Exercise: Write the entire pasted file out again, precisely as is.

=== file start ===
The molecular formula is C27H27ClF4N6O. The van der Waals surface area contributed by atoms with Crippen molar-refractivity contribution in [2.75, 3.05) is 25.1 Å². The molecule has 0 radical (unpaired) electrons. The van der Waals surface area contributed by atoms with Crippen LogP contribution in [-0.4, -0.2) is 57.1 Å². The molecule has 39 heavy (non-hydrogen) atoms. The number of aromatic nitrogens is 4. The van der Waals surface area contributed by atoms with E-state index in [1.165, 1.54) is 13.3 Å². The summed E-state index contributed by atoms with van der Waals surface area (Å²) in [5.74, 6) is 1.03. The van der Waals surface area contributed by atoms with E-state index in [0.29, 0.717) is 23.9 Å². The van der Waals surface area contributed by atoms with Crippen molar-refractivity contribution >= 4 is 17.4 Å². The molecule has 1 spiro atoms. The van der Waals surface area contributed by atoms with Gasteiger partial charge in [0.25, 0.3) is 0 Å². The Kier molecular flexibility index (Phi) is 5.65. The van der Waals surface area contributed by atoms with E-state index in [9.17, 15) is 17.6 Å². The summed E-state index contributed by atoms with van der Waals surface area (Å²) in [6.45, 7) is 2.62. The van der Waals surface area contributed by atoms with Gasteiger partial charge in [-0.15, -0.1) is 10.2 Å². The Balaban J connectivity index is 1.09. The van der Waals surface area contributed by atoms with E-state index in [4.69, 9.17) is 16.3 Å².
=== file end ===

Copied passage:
The molecular formula is C27H27ClF4N6O. The van der Waals surface area contributed by atoms with Crippen molar-refractivity contribution in [2.75, 3.05) is 25.1 Å². The molecule has 0 radical (unpaired) electrons. The van der Waals surface area contributed by atoms with Crippen LogP contribution in [-0.4, -0.2) is 57.1 Å². The molecule has 39 heavy (non-hydrogen) atoms. The number of aromatic nitrogens is 4. The van der Waals surface area contributed by atoms with E-state index in [1.165, 1.54) is 13.3 Å². The summed E-state index contributed by atoms with van der Waals surface area (Å²) in [5.74, 6) is 1.03. The van der Waals surface area contributed by atoms with E-state index in [0.29, 0.717) is 23.9 Å². The van der Waals surface area contributed by atoms with Crippen molar-refractivity contribution >= 4 is 17.4 Å². The molecule has 1 spiro atoms. The van der Waals surface area contributed by atoms with Gasteiger partial charge in [0.25, 0.3) is 0 Å². The Kier molecular flexibility index (Phi) is 5.65. The van der Waals surface area contributed by atoms with E-state index in [9.17, 15) is 17.6 Å². The summed E-state index contributed by atoms with van der Waals surface area (Å²) in [6.45, 7) is 2.62. The van der Waals surface area contributed by atoms with Gasteiger partial charge in [-0.15, -0.1) is 10.2 Å². The Balaban J connectivity index is 1.09. The van der Waals surface area contributed by atoms with E-state index in [4.69, 9.17) is 16.3 Å².